Dame Margaret Hodge poses with portrait of grandfather who fled the Nazis

The latest Jewish News

Read this week’s digital edition

Click Here

Dame Margaret Hodge poses with portrait of grandfather who fled the Nazis

Jewish Labour MP describes the 'amazing' moment she saw the painting of her relative Wilhelm Hollitscher, at an exhibition by London’s Ben Uri Gallery

Portrait of a Man: Wilhelm Hollitscher (Huyton Internment Camp, Liverpool. © Hugo Dachinger estate )
Portrait of a Man: Wilhelm Hollitscher (Huyton Internment Camp, Liverpool. © Hugo Dachinger estate )

Dame Margaret Hodge MP has described the “amazing” moment this week when she saw, for the first time, a portrait of her engineer grandfather who fled the Nazis.

Hodge, a former minister who was born in Cairo, saw the painting of her grandfather Wilhelm Hollitscher at a London exhibition and recalled how his wife never made it out of Austria.

The portrait was bought in 2016 by London’s Ben Uri Gallery, which profiles Jewish and immigrant artists, but which had no idea that the man in the portrait was Hodge’s grandfather, until one of her sisters saw it.

Wilhelm was the chief engineer of the Danube Steamboat Shipping Company and was interned in Liverpool as an “enemy alien” shortly after arriving in the UK, despite being in his 60s and with poor health.

“It is a horrible, horrible story,” said Hodge, speaking to The Guardian. “His wife was 55 and she thought they wouldn’t touch people who were really old.”

Hodge said she had read her grandfather’s diaries and learnt about a man who loved music and politics, but who was deeply unhappy in the UK. “He doesn’t speak the language so he feels very isolated and depressed,” she said.

Wilhem’s portrait is on display at an exhibition titled ‘Art-exit 1939 – A Very Different Europe,’ which is being staged by the Ben Uri Gallery at the 12 Star Gallery in Westminster.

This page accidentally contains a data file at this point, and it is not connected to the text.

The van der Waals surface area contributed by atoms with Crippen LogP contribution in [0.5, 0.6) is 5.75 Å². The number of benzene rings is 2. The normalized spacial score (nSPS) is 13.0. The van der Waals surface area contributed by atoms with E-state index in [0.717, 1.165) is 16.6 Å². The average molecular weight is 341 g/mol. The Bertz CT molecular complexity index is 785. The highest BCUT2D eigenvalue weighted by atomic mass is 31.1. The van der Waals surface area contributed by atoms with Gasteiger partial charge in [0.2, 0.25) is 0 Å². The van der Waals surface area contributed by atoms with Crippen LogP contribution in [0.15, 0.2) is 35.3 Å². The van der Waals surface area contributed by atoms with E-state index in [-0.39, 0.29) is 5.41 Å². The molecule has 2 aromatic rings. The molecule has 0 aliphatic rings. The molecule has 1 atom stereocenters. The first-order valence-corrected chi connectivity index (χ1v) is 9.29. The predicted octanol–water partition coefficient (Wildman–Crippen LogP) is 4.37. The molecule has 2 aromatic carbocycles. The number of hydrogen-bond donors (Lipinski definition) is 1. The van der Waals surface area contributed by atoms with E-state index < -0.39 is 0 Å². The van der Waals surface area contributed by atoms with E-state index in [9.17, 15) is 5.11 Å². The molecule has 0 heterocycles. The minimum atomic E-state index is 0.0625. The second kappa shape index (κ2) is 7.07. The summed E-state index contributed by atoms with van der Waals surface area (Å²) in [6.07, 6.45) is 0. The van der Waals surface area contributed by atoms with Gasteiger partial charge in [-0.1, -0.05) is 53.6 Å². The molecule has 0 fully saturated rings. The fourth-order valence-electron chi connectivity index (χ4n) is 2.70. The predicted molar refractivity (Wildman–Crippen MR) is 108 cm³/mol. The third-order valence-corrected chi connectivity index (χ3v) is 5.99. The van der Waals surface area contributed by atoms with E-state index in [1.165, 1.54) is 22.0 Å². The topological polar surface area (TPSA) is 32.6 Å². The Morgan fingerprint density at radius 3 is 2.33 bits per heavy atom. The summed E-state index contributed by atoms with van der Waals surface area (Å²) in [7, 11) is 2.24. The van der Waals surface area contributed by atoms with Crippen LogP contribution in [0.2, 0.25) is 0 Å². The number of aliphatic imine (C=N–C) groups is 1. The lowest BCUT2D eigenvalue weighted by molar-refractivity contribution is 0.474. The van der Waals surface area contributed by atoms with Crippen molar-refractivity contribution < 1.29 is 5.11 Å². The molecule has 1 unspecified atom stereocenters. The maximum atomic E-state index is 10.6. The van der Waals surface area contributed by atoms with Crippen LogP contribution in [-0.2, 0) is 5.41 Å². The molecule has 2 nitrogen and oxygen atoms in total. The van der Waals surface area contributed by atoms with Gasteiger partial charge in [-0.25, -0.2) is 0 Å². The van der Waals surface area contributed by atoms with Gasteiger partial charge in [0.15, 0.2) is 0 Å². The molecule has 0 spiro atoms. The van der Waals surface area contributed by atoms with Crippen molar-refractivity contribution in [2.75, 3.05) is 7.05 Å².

Portrait of a Man: Wilhelm Hollitscher (Huyton Internment Camp, Liverpool. © Hugo Dachinger estate )
Support your Jewish community. Support your Jewish News

Thank you for helping to make Jewish News the leading source of news and opinion for the UK Jewish community. Today we're asking for your invaluable help to continue putting our community first in everything we do.

Unlike other Jewish media, we do not charge for content. That won’t change. Because we are free, we rely on advertising to cover our costs. This vital lifeline, which has dropped in recent years, has fallen further due to coronavirus.

For as little as £5 a month you can help sustain the vital work we do in celebrating and standing up for Jewish life in Britain.

Jewish News holds our community together and keeps us connected. Like a synagogue, it’s where people turn to feel part of something bigger. It also proudly shows the rest of Britain the vibrancy and rich culture of modern Jewish life.

You can make a quick and easy one-off or monthly contribution of £5, £10, £20 or any other sum you’re comfortable with.

100% of your donation will help us continue celebrating our community, in all its dynamic diversity...


Being a community platform means so much more than producing a newspaper and website. One of our proudest roles is media partnering with our invaluable charities to amplify the outstanding work they do to help us all.


There’s no shortage of oys in the world but Jewish News takes every opportunity to celebrate the joys too, through projects like Night of Heroes, 40 Under 40 and other compelling countdowns that make the community kvell with pride.


In the first collaboration between media outlets from different faiths, Jewish News worked with British Muslim TV and Church Times to produce a list of young activists leading the way on interfaith understanding.


Royal Mail issued a stamp honouring Holocaust hero Sir Nicholas Winton after a Jewish News campaign attracted more than 100,000 backers. Jewish News also produces special editions of the paper highlighting pressing issues including mental health and Holocaust remembrance.

Easy access

In an age when news is readily accessible, Jewish News provides high-quality content free online and offline, removing any financial barriers to connecting people.

Voice of our community to wider society

The Jewish News team regularly appears on TV, radio and on the pages of the national press to comment on stories about the Jewish community. Easy access to the paper on the streets of London also means Jewish News provides an invaluable window into the community for the country at large.

We hope you agree all this is worth preserving.

read more: